Author: Craig Boerner
Oct. 9, 2014—College athletes who play contact sports are more than twice as likely to carry the deadly superbug methicillin-resistant Staphylocuccus aureus (MRSA) than peers who play non-contact sports, according to a Vanderbilt study released at IDWeek 2014.
Sep. 18, 2014—The Tennessee Public Health Association and the Tennessee Medical Association are collaborating to establish the “William Schaffner, M.D., Public Health Hero Award,” to be presented annually to an individual who has demonstrated extraordinary efforts in the advancement of public health in Tennessee.
Sep. 4, 2014—In the same way scientists from the Vanderbilt Clinical Neuroscience Scholars (CNS) Program have benefited from their experiences in the clinical setting, an initiative is underway for Psychiatry, Neurology and Neurosurgery residents to have an opportunity to do bench work in the basic science labs.
Sep. 4, 2014—Reuben Bueno Jr., M.D., associate professor of Plastic Surgery, is returning to Vanderbilt University School of Medicine as chief of Pediatric Plastic Surgery at the Monroe Carell Jr. Children’s Hospital at Vanderbilt and also as director of the Plastic Surgery Residency Program.
Aug. 13, 2014—High-dose influenza vaccine is 24 percent more effective than the standard-dose vaccine in protecting persons ages 65 and over against influenza illness and its complications.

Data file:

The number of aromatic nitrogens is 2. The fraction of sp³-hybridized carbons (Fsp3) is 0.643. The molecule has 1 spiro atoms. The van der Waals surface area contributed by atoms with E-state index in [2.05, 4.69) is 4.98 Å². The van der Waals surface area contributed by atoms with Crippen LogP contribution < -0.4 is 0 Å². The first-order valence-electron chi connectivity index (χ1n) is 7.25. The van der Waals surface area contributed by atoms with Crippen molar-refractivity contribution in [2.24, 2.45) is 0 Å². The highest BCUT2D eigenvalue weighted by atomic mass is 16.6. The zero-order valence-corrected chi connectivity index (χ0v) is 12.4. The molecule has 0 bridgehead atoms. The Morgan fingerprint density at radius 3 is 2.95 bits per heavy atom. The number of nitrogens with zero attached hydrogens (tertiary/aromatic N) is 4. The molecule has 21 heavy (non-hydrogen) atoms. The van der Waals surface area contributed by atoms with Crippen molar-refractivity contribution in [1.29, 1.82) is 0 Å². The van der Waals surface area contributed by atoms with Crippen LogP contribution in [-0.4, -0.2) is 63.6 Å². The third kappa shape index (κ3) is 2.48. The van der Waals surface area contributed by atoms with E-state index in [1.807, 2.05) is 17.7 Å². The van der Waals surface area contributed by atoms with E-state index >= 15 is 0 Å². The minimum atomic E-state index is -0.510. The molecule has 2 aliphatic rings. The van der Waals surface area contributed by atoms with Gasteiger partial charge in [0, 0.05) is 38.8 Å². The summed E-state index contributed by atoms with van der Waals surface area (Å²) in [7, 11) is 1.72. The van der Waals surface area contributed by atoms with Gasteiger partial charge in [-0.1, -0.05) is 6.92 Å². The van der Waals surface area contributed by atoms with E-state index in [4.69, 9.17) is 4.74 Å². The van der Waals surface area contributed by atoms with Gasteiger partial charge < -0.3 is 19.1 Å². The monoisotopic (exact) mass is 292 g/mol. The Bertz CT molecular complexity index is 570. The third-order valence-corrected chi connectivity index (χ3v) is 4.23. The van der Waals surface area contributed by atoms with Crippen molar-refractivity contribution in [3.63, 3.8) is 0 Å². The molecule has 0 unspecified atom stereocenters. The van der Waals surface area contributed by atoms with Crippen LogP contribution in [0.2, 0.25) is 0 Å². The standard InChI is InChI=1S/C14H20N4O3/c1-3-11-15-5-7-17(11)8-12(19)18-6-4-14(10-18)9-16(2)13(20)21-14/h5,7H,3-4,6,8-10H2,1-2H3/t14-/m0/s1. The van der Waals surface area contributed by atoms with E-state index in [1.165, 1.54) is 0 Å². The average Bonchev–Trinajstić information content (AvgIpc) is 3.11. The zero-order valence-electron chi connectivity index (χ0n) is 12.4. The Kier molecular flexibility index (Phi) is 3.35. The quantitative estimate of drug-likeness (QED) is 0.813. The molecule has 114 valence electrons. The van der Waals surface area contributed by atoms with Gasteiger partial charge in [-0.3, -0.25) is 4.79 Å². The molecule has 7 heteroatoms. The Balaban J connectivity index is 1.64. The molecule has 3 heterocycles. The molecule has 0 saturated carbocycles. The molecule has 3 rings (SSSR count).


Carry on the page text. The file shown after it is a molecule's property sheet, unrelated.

Jul. 26, 2014—Vanderbilt researchers this week reported updated findings regarding the benefits of behavior-focused therapies for children with autism spectrum disorder (ASD).
Jun. 26, 2014—Vanderbilt researcher Bernard Rousseau, Ph.D., is being appointed to the Motor Function, Speech and Rehabilitation Study Section at the Center for Scientific Review, National Institutes of Health, for the term beginning July 1 and ending June 30, 2020.
Jun. 19, 2014—Beth Malow, M.D., M.S., professor of Neurology and Pediatrics, and Consuelo Wilkins, M.D., associate professor of Medicine and director of the Meharry-Vanderbilt Alliance, have been selected into the 2014-2015 class of Fellows for the Hedwig van Ameringen Leadership in Medicine (ELAM) Program at Drexel University College of Medicine. The national leadership program announced recently that...
Men’s health issues In Tennessee vary widely based on race, ethnicity and geographic region; 2014 Report Card shows progress
Jun. 10, 2014—White men are more apt to commit suicide or die from a drug overdose or in a car wreck. Black men are more prone to suffer from chronic diseases and HIV. Hispanic men are disproportionately affected by colorectal cancer. Men in rural and urban areas seem to face different health challenges too.